Mitchell-Innes & Nash presents Martha Rosler: changing the subject… in the company of others, from December 8, 2022, through January 21, 2023.
This winter, Mitchell-Innes & Nash will host an exhibition of Martha Rosler’s feminist art from the 1960s and 1970s. Changing the subject, Martha Rosler… From December 8, 2022 to January 21, 2023, in the company of others will display photomontages, movies, and sculpture that expand knowledge of Rosler’s feminist landscape—one that feels increasingly relevant today. It is the artist’s first solo display in New York since her Irrespective exhibition at the Jewish Museum (2018).
The pieces on display at Mitchell-Innes & Nash illustrate a kaleidoscope approach to feminism and politics. To the persisting notion that political and feminist manifestations are distinct and unrelated, Rosler contends that what concerns women is inherently political, and that political art can and must be feminist.
The exhibition will include 31 photomontages from Rosler’s Body Beautiful, or Beauty Knows No Pain series, which he began in the mid-1960s in New York and continued in California until around 1972. The exhibition will showcase a selection of the preparatory constructions that underpin these pieces in order to highlight the simplicity of her method. These works, made mostly of glossy print ads and news, fashion, and home-making magazines, as well as some unexpected elements derived from the collage tradition, offer often-derisive criticisms of the demands and fantasies placed on women and girls. Rosler’s series House Beautiful: The Colonies (c. 1969-72), which focuses on Cold War space exploration pursued in dramatic conflict with the Soviet Union, will also be on display. Rosler combines extraterrestrial backdrops and moon-landing footage with earthbound sceneries and private interiors, implying that the American Dream’s corrosive poison will likely be extended when it colonizes the “next frontier.”
In addition to the framed photomontages, the show will contain a selection of works in various media that witness to Rosler’s concerns beyond the frame and, indeed, beyond the exhibition space as a form of dissemination.
Floor-mounted photos with an audio track (She Sees in Herself a New Woman Every Day, 1976) and soft sculptures made from a variety of domestic items, including secondhand clothing, well-used cloth diapers, and even miniature plants, are part of one body of work. Rosler’s soft sculpture, like collage, displays a Pop sensibility oriented on the consumerist “second nature” that came to dominate everyday life rather than the transcendent aspirations of abstraction, yet it ultimately harkens back to the surrealist obsession with obsolescence. Objects With No Titles (c. 1971-73), a sculptural collection of women’s undergarments stuffed to the brim with generic batting, allude to the never-ending quest to instill in women the urge to mould their bodies to definable norms. Rosler’s soft sculpture, in close proximity to the idealized forms portrayed in the apparel advertising in Body Beautiful, is a sharp critique of social attempts to constrain and bind the body.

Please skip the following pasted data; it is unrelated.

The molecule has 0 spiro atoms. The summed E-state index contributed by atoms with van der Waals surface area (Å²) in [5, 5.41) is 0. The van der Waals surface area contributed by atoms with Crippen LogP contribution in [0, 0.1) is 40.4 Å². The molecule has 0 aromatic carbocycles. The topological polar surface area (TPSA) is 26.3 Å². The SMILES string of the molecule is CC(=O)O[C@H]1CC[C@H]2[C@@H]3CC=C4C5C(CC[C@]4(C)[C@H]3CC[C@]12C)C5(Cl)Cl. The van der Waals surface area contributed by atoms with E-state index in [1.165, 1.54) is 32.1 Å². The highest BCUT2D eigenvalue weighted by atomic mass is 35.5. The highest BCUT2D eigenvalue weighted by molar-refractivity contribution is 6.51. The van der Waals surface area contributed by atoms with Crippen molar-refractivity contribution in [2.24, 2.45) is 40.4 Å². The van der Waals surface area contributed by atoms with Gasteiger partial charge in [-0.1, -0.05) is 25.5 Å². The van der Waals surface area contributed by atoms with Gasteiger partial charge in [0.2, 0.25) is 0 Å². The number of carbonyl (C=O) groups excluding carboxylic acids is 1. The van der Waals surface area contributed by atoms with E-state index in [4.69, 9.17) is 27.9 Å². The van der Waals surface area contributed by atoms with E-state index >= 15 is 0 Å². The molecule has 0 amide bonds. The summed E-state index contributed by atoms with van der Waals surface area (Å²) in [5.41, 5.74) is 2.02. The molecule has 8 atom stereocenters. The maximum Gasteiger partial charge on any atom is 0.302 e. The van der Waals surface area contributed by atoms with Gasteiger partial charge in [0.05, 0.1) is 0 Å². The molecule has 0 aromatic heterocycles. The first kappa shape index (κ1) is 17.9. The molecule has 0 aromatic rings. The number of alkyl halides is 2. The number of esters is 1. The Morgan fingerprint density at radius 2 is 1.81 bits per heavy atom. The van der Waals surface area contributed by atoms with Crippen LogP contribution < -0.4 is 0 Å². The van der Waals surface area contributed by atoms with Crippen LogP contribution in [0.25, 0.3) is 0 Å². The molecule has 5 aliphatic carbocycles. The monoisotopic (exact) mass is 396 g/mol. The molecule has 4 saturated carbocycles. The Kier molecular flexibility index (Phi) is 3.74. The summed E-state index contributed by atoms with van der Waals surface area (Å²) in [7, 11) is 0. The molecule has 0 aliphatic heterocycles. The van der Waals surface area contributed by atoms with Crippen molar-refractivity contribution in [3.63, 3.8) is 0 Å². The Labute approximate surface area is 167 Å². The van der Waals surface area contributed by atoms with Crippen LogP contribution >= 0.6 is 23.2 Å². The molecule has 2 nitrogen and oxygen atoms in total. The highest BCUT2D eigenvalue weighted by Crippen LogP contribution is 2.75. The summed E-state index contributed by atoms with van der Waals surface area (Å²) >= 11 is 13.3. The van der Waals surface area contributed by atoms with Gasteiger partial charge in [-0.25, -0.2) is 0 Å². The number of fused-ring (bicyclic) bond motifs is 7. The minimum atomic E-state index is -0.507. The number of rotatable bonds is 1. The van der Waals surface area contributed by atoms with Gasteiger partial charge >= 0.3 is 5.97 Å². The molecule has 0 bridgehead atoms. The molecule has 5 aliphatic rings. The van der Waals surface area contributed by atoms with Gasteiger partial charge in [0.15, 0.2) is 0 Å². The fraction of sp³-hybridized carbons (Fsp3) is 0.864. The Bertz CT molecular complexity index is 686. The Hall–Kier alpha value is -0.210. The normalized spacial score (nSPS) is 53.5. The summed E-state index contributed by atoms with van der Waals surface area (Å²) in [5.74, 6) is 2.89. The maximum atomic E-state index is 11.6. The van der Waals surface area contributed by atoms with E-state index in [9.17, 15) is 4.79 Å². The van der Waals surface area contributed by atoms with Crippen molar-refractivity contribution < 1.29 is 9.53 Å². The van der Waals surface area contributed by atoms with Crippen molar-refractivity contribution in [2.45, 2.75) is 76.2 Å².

This exhibition will include a dedicated screening space for a selection of films and videos from the 1970s to the present, including seminal videos Semiotics of the Kitchen (1975) and Martha Rosler Reads Vogue (1982), as well as Vital Statistics of a Citizen, Simply Obtained (1977), and Losing: A Conversation with the Parents (1977).
Rosler expanded her commitment with installation works in future years, as evidenced by a slice of her piece A Gourmet Experience (first staged in 1975). The piece, ostensibly about a woman’s desire to improve her culinary talents in order to feed her family and friends, engages with the complex discourse of high-end consumption and refined knowledge, with a heavy dosage of social status and colonial investigations.
Rosler’s Body Beautiful photomontage series was inspired by feminist lectures she heard while still a student in the mid-1960s. Women’s rights activists highlighted how commercials portrayed women as toys and other submissive playthings: “bedroom appliances,” as Rosler put it. These pieces represented Rosler’s ongoing engagement with what she saw as unacknowledged politicized depictions of women rooted in power and subjugation discourses. The pieces on display show Rosler’s commitment to feminist causes ranging from the objectification and control of women’s bodies to food politics, domestic labor, the service sector, and colonial appropriations.